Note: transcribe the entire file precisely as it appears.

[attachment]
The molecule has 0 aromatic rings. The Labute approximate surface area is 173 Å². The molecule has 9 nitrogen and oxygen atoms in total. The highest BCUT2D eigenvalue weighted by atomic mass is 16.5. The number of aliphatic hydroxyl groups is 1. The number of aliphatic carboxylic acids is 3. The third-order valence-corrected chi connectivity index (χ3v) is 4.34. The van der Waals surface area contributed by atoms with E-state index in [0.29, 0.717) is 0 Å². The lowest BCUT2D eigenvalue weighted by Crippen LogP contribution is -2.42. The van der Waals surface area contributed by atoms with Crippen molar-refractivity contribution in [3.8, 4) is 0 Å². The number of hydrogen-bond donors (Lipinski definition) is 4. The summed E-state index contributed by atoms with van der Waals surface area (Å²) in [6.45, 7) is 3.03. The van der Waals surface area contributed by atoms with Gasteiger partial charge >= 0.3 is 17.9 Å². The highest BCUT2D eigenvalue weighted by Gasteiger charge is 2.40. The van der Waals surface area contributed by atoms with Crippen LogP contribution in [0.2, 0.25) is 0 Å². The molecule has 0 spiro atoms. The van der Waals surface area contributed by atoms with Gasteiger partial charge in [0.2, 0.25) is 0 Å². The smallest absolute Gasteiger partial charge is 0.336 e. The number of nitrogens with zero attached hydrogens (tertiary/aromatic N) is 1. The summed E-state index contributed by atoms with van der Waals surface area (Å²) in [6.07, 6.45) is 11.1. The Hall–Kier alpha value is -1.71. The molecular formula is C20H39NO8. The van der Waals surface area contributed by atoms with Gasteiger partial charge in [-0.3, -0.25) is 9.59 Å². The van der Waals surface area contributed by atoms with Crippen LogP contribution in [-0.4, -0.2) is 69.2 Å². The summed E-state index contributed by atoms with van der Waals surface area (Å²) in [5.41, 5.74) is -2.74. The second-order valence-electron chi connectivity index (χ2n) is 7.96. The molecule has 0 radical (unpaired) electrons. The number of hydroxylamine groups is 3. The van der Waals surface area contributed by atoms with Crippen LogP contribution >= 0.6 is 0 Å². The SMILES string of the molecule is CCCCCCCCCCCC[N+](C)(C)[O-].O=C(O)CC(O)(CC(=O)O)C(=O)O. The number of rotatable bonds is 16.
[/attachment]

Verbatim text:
The molecule has 0 aromatic rings. The Labute approximate surface area is 173 Å². The molecule has 9 nitrogen and oxygen atoms in total. The highest BCUT2D eigenvalue weighted by atomic mass is 16.5. The number of aliphatic hydroxyl groups is 1. The number of aliphatic carboxylic acids is 3. The third-order valence-corrected chi connectivity index (χ3v) is 4.34. The van der Waals surface area contributed by atoms with E-state index in [0.29, 0.717) is 0 Å². The lowest BCUT2D eigenvalue weighted by Crippen LogP contribution is -2.42. The van der Waals surface area contributed by atoms with Crippen molar-refractivity contribution in [3.8, 4) is 0 Å². The number of hydrogen-bond donors (Lipinski definition) is 4. The summed E-state index contributed by atoms with van der Waals surface area (Å²) in [6.45, 7) is 3.03. The van der Waals surface area contributed by atoms with Gasteiger partial charge >= 0.3 is 17.9 Å². The highest BCUT2D eigenvalue weighted by Gasteiger charge is 2.40. The van der Waals surface area contributed by atoms with Crippen LogP contribution in [0.2, 0.25) is 0 Å². The molecule has 0 spiro atoms. The van der Waals surface area contributed by atoms with Gasteiger partial charge in [0.2, 0.25) is 0 Å². The smallest absolute Gasteiger partial charge is 0.336 e. The number of nitrogens with zero attached hydrogens (tertiary/aromatic N) is 1. The summed E-state index contributed by atoms with van der Waals surface area (Å²) in [6.07, 6.45) is 11.1. The Hall–Kier alpha value is -1.71. The molecular formula is C20H39NO8. The van der Waals surface area contributed by atoms with Gasteiger partial charge in [-0.3, -0.25) is 9.59 Å². The van der Waals surface area contributed by atoms with Crippen LogP contribution in [-0.4, -0.2) is 69.2 Å². The summed E-state index contributed by atoms with van der Waals surface area (Å²) in [5.41, 5.74) is -2.74. The second-order valence-electron chi connectivity index (χ2n) is 7.96. The molecule has 0 radical (unpaired) electrons. The number of hydroxylamine groups is 3. The van der Waals surface area contributed by atoms with Crippen LogP contribution >= 0.6 is 0 Å². The SMILES string of the molecule is CCCCCCCCCCCC[N+](C)(C)[O-].O=C(O)CC(O)(CC(=O)O)C(=O)O. The number of rotatable bonds is 16.